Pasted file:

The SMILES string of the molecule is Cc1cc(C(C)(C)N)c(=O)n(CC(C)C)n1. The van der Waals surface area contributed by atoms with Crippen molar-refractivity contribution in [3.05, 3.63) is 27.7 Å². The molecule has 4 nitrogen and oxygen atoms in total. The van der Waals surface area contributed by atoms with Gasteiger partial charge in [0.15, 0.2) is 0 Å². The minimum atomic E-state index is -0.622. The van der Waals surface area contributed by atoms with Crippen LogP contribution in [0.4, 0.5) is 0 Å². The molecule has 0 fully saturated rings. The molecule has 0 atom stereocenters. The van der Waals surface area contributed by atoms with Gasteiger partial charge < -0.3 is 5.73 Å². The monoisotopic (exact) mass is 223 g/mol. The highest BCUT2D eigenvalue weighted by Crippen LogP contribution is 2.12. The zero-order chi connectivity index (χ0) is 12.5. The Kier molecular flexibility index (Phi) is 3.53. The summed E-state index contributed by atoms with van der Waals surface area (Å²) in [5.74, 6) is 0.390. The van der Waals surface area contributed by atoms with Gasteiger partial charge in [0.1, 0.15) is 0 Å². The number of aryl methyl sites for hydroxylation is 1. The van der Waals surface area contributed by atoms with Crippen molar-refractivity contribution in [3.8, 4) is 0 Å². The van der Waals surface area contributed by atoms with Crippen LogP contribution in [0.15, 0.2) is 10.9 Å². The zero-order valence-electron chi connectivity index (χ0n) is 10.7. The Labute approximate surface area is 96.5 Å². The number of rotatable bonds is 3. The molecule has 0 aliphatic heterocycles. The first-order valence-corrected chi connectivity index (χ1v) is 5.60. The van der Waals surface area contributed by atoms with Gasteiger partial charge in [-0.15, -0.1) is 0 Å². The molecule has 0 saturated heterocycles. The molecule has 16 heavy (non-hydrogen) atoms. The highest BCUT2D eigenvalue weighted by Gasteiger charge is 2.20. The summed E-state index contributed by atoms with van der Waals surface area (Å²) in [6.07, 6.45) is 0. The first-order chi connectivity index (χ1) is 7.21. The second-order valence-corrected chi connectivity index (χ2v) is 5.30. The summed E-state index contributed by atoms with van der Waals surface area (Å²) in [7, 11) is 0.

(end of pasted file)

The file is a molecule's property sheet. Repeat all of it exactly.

The SMILES string of the molecule is Cc1cc(C(C)(C)N)c(=O)n(CC(C)C)n1. The van der Waals surface area contributed by atoms with Crippen molar-refractivity contribution in [3.05, 3.63) is 27.7 Å². The molecule has 4 nitrogen and oxygen atoms in total. The van der Waals surface area contributed by atoms with Gasteiger partial charge in [0.15, 0.2) is 0 Å². The minimum atomic E-state index is -0.622. The van der Waals surface area contributed by atoms with Crippen LogP contribution in [0.4, 0.5) is 0 Å². The molecule has 0 fully saturated rings. The molecule has 0 atom stereocenters. The van der Waals surface area contributed by atoms with Gasteiger partial charge < -0.3 is 5.73 Å². The monoisotopic (exact) mass is 223 g/mol. The highest BCUT2D eigenvalue weighted by Crippen LogP contribution is 2.12. The zero-order chi connectivity index (χ0) is 12.5. The Kier molecular flexibility index (Phi) is 3.53. The summed E-state index contributed by atoms with van der Waals surface area (Å²) in [5.74, 6) is 0.390. The van der Waals surface area contributed by atoms with Gasteiger partial charge in [0.1, 0.15) is 0 Å². The number of aryl methyl sites for hydroxylation is 1. The van der Waals surface area contributed by atoms with Crippen molar-refractivity contribution in [3.8, 4) is 0 Å². The van der Waals surface area contributed by atoms with Crippen LogP contribution in [0.15, 0.2) is 10.9 Å². The zero-order valence-electron chi connectivity index (χ0n) is 10.7. The Labute approximate surface area is 96.5 Å². The number of rotatable bonds is 3. The molecule has 0 aliphatic heterocycles. The first-order valence-corrected chi connectivity index (χ1v) is 5.60. The van der Waals surface area contributed by atoms with Gasteiger partial charge in [-0.15, -0.1) is 0 Å². The molecule has 0 saturated heterocycles. The molecule has 16 heavy (non-hydrogen) atoms. The highest BCUT2D eigenvalue weighted by Gasteiger charge is 2.20. The summed E-state index contributed by atoms with van der Waals surface area (Å²) in [6.07, 6.45) is 0. The first-order chi connectivity index (χ1) is 7.21. The second-order valence-corrected chi connectivity index (χ2v) is 5.30. The summed E-state index contributed by atoms with van der Waals surface area (Å²) in [7, 11) is 0.